To be clear: My surprise does not mean their moment was unearned. It was easy to pick up on the implications of the ambiguity of their relationship, because for so long queer subtext — whatever its intent — was the stand-in for actual representation. It definitely seemed romantic feelings could be a part of Catra and Adora’s dynamic, and plenty of viewers had picked up on it since the beginning.

I was surprised because I didn’t expect to be able to see a story like theirs unfold on a kids’ cartoon — at least not yet.

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A story in which the central heroine, a young woman with the weight of the world on her shoulders, gets the girl and saves the day. Not only that: Their love is why she’s able to save the day.

Nonbinary shapeshifter Double Trouble fits perfectly into the inclusive world of Netflix’s “She-Ra and the Princesses of Power.”

Catra and Adora in "She-Ra and the Princesses of Power"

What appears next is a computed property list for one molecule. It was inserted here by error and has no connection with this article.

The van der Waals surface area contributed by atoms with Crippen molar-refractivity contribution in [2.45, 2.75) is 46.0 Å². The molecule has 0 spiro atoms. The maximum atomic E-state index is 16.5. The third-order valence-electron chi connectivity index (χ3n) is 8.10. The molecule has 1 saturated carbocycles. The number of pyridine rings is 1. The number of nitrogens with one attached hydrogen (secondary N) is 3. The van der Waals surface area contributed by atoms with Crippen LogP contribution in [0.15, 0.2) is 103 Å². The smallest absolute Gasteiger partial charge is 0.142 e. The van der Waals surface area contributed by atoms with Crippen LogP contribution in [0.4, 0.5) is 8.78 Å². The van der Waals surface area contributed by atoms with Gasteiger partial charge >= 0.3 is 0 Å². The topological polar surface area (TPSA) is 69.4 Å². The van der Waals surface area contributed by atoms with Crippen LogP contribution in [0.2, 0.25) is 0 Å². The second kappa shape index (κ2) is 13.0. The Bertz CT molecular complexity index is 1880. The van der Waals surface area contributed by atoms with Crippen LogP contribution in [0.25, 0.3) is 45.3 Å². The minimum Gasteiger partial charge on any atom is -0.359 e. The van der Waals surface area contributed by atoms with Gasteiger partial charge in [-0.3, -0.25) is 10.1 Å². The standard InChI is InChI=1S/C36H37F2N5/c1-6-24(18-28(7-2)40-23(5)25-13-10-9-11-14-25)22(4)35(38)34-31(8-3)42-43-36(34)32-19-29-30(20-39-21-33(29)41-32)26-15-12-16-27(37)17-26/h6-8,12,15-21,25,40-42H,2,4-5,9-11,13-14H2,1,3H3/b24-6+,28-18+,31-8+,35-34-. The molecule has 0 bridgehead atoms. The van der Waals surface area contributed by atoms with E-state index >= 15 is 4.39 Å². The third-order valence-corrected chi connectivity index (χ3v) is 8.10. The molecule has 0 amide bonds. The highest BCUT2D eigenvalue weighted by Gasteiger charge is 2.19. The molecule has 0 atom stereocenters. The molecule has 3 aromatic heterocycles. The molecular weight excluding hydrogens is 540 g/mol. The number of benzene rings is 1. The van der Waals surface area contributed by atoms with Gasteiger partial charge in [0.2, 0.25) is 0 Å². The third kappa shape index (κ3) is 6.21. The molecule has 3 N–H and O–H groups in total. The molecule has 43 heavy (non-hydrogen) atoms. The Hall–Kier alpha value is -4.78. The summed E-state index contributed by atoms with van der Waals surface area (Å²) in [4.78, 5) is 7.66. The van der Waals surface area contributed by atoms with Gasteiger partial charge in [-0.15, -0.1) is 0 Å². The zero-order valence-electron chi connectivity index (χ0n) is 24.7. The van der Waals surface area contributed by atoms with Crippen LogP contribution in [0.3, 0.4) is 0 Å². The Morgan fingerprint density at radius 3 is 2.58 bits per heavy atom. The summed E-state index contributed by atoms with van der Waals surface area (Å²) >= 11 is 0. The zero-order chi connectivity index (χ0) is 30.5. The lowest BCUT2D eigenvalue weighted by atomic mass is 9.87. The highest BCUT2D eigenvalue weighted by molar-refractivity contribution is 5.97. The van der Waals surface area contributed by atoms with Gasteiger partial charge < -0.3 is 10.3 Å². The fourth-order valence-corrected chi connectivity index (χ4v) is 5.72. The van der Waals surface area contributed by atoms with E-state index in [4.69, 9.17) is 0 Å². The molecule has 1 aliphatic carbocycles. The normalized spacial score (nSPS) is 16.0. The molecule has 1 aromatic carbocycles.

(DreamWorks / Netflix)

I’d become so used to being let down in the past that I’d unknowingly internalized some of the homophobic arguments that have been made for years about what is or isn’t “appropriate,” especially for kids.

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It turns out I wasn’t the only one who expected some pushback.

“I kept it so close to my chest because I was so terrified of being told that we were never going to be allowed to do it,” Stevenson said in a recent interview about Adora and Catra’s relationship. “It [took] me a while before I finally put my cards on the table [and said], ‘This is what I’ve been building to this whole time and I want this to be the canonical textual arc of the final season.’”

In the final moments of the big battle to stop the villainous Horde Prime destroying their planet, things look dire for the remaining warriors of the Rebellion. They are on the cusp of losing everything.

Things look especially bad for Adora, who is ready to sacrifice herself to save her friends.

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Luckily, Catra is committed to being with Adora no matter what happens. Her asking Adora out loud to stay because she loves her, and Adora saying she loves her back, is the catalyst that allows them to stop Horde Prime once and for all.